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Wednesday, April 16, 2014
- Indigenous people in the eastern lowlands of Bolivia are again preparing to make the long march to La Paz, 21 years after their first such protest. They have vowed to make the trek in defence of their lands, which they say are threatened by plans for a highway to be built with the backing of the Brazilian government.
The 600-km march in repudiation of the projected road for heavy vehicle traffic through Bolivia’s Amazon region will set out Monday, Aug. 15 from Trinidad, the capital of the northeastern province of Beni, to La Paz in the western highlands, the seat of the Bolivian government.
The decision to mount the protest march follows the breakdown of talks between the Confederation of Indigenous Peoples of Eastern Bolivia (CIDOB) and the authorities in charge of the road project, which will affect a vast area between Beni and the central province of Cochabamba that is rich in biodiversity and where coca leaf cultivation is expanding.
The goal of the protest is to protect 13,000 people belonging to the Yuracaré, Trinitario and Chimán ethnic groups living in the area to be traversed by the road, indigenous leader Adolfo Moye of the autonomous Isiboro Sécure National Park and Indigenous Territory (TIPNIS) told IPS. He is an outspoken opponent of the 306-km road that would link Villa Tunari, in Cochabamba, to San Ignacio de Moxos, in Beni.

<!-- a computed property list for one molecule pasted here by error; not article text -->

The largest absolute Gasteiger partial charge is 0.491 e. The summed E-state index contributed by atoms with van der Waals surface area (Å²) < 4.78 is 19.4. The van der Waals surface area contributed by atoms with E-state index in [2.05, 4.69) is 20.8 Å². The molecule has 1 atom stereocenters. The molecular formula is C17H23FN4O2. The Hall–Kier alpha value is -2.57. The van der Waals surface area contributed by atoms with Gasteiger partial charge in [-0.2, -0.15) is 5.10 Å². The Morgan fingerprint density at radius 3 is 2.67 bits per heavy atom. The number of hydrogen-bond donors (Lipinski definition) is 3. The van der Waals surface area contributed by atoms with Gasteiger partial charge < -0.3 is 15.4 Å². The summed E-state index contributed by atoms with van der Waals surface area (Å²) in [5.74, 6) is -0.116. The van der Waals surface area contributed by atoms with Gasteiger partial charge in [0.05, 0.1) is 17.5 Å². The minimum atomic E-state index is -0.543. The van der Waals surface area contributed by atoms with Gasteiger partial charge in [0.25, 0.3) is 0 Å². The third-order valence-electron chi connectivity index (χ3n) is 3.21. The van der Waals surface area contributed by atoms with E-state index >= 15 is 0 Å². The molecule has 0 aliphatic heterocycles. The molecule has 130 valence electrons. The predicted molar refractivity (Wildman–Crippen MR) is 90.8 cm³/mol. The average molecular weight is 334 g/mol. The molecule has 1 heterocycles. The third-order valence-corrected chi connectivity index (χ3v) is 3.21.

The indigenous peoples of the Amazon region make up 10 percent of the 10 million inhabitants of Bolivia, where over 60 percent of the population are native people, mainly belonging to the Quechua and Aymara ethnic groups concentrated in the western highlands.
In September 1990, indigenous people from the Bolivian Amazon region marched for a month to the highlands of La Paz, and secured government recognition of four indigenous territories that were then being threatened by logging companies and the exploitation of other natural resources.
In 2009 Morales gave indigenous communities provisional title to TIPNIS, conferring collective property rights over an area of 1.09 million hectares.
The February 2009 Bolivian constitution enshrines respect for the autonomy, culture, land and traditional forms of government of Bolivia’s native peoples. But the new constitution has not served as a shield against the companies and landowners who are plundering the natural wealth of the country’s northeast Amazon region and destroying the way of life of its indigenous communities, according to activists.
On Tuesday Aug. 9, International Day of the World’s Indigenous People, United Nations High Commissioner for Human Rights Navi Pillay reported that “many of the estimated 370 million indigenous peoples around the world have lost, or are under imminent threat of losing, their ancestral lands, territories and natural resources because of unfair and unjust exploitation for the sake of ‘development.’”
In August 2009 the U.N. General Assembly named Morales “World Hero of Mother Earth,” citing him as the leading exponent and a model for defence of the earth and the environment.